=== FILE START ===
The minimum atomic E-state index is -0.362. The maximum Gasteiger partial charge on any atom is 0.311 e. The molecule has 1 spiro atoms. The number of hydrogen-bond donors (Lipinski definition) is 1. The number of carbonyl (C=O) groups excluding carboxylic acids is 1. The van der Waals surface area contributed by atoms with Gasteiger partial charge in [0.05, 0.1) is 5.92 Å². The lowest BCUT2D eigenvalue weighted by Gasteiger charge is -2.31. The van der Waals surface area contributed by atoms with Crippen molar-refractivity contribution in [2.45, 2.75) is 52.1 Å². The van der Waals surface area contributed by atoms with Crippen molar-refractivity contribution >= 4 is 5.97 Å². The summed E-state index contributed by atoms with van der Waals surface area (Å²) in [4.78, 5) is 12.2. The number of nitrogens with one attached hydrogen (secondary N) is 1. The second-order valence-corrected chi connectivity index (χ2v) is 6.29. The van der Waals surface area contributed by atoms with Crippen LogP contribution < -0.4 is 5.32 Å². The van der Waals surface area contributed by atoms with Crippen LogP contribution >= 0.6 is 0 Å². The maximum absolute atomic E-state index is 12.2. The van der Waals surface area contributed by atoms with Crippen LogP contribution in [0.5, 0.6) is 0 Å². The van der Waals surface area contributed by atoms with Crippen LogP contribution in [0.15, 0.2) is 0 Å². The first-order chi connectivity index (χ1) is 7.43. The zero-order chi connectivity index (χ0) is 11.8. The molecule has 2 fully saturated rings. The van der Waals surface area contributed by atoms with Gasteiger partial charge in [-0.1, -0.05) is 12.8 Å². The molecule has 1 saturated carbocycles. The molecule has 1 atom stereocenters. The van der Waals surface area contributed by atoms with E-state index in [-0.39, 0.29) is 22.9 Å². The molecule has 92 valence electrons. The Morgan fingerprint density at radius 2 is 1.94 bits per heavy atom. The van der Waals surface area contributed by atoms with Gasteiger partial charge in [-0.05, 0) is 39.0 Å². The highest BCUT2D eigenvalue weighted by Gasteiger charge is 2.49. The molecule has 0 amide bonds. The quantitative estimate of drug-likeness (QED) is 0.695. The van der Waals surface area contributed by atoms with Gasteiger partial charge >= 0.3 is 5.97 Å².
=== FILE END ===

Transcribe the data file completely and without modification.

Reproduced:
The minimum atomic E-state index is -0.362. The maximum Gasteiger partial charge on any atom is 0.311 e. The molecule has 1 spiro atoms. The number of hydrogen-bond donors (Lipinski definition) is 1. The number of carbonyl (C=O) groups excluding carboxylic acids is 1. The van der Waals surface area contributed by atoms with Gasteiger partial charge in [0.05, 0.1) is 5.92 Å². The lowest BCUT2D eigenvalue weighted by Gasteiger charge is -2.31. The van der Waals surface area contributed by atoms with Crippen molar-refractivity contribution in [2.45, 2.75) is 52.1 Å². The van der Waals surface area contributed by atoms with Crippen molar-refractivity contribution >= 4 is 5.97 Å². The summed E-state index contributed by atoms with van der Waals surface area (Å²) in [4.78, 5) is 12.2. The number of nitrogens with one attached hydrogen (secondary N) is 1. The second-order valence-corrected chi connectivity index (χ2v) is 6.29. The van der Waals surface area contributed by atoms with Crippen LogP contribution < -0.4 is 5.32 Å². The van der Waals surface area contributed by atoms with Crippen LogP contribution >= 0.6 is 0 Å². The maximum absolute atomic E-state index is 12.2. The van der Waals surface area contributed by atoms with Crippen LogP contribution in [0.5, 0.6) is 0 Å². The van der Waals surface area contributed by atoms with Crippen LogP contribution in [0.15, 0.2) is 0 Å². The first-order chi connectivity index (χ1) is 7.43. The zero-order chi connectivity index (χ0) is 11.8. The molecule has 2 fully saturated rings. The van der Waals surface area contributed by atoms with Gasteiger partial charge in [-0.1, -0.05) is 12.8 Å². The molecule has 1 saturated carbocycles. The molecule has 1 atom stereocenters. The van der Waals surface area contributed by atoms with E-state index in [-0.39, 0.29) is 22.9 Å². The molecule has 92 valence electrons. The Morgan fingerprint density at radius 2 is 1.94 bits per heavy atom. The van der Waals surface area contributed by atoms with Gasteiger partial charge in [-0.05, 0) is 39.0 Å². The highest BCUT2D eigenvalue weighted by Gasteiger charge is 2.49. The molecule has 0 amide bonds. The quantitative estimate of drug-likeness (QED) is 0.695. The van der Waals surface area contributed by atoms with Gasteiger partial charge >= 0.3 is 5.97 Å².